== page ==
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Online Foreign Policy Discourse in Contemporary China: Netizens, Nationalism, and the New Media Open Access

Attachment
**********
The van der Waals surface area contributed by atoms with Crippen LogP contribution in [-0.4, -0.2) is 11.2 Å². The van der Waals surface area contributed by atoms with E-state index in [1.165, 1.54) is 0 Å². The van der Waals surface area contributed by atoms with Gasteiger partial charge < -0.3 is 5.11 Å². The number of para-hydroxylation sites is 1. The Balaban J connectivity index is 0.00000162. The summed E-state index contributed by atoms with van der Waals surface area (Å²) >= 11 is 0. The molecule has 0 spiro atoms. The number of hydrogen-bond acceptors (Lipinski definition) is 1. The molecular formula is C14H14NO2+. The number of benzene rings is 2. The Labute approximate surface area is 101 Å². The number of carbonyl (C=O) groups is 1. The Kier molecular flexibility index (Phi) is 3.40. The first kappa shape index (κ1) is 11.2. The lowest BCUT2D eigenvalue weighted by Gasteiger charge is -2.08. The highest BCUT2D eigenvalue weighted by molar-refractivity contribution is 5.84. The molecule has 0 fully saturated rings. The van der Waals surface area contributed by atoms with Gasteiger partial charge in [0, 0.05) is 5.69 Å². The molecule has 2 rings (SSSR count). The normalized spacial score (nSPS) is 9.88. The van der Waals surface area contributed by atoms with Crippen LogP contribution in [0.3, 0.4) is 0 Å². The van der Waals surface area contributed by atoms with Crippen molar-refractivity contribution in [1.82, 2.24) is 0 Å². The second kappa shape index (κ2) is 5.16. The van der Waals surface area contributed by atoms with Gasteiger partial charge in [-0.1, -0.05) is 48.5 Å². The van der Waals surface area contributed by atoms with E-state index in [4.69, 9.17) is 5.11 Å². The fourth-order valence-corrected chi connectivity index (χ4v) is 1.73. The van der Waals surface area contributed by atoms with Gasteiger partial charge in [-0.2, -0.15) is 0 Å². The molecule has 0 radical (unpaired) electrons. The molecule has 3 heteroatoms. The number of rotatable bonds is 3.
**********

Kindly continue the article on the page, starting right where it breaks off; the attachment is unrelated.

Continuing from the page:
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What causes the Chinese online public to challenge their government’s handling of foreign policy events? How does the state respond to such challenges? Both public dissent and state repression of online discourse vary widely across events. This dissertation argues that two key factors explain this variation: the relative nationalist significance of a given issue, and the coherence of state propaganda addressing it.Previous explanations for public dissent over foreign policy issues in Western nations have focused on elite divisions. This study builds on such work to argue that the Chinese public is capable of offering meaningful, independent discourse about China’s foreign relations, but will do so only when the issue at hand is of high nationalist significance and state propaganda is unfocused. Since China lacks open divisions among elites, the absence of a clear official narrative is a necessary condition for widespread online dissent. State dominance of the public discourse is thus a common but not inevitable outcome, alongside independent discourse, limited discourse, and accord between the state and public. Meanwhile, recent work has argued that an event’s potential for collective action explains patterns of repression on the Chinese Internet. Although this may be true in the aggregate, foreign policy issues are different. When faced with an external actor and the threat of nationalist challenges to the Party, repression becomes more likely the more that public discourse deviates from favored official narratives. Censorship, news blackouts, and other repressive actions do not follow directly from the presence or absence of collective action around foreign policy events but from the relative severity of the public’s challenge to the state. Four key cases are used to test these arguments: the November 2013 East China Sea ADIZ announcement, the December 2013 visit to the Yasukuni Shrine by Prime Minister Shinzo Abe, the Kiev protests and Russian invasion of Crimea during February and March of 2014, and the May 2014 Haiyang Shiyou 981 oil rig dispute which prompted anti-Chinese protests in Vietnam. This study utilizes millions of Sina Weibo messages collected from 2013 to 2015, hundreds of articles published in official media, and face-to-face interviews with Chinese experts on foreign policy and media. It employs quantitative analysis of textual data via sentiment analysis and topic modeling techniques, as well as qualitative examination of content and trends online and in official media. This research contributes to our understanding not only of online political discourse and state-society relations in China, but also to debates over the role of public opinion in authoritarian states and the nature of nationalism in the PRC.

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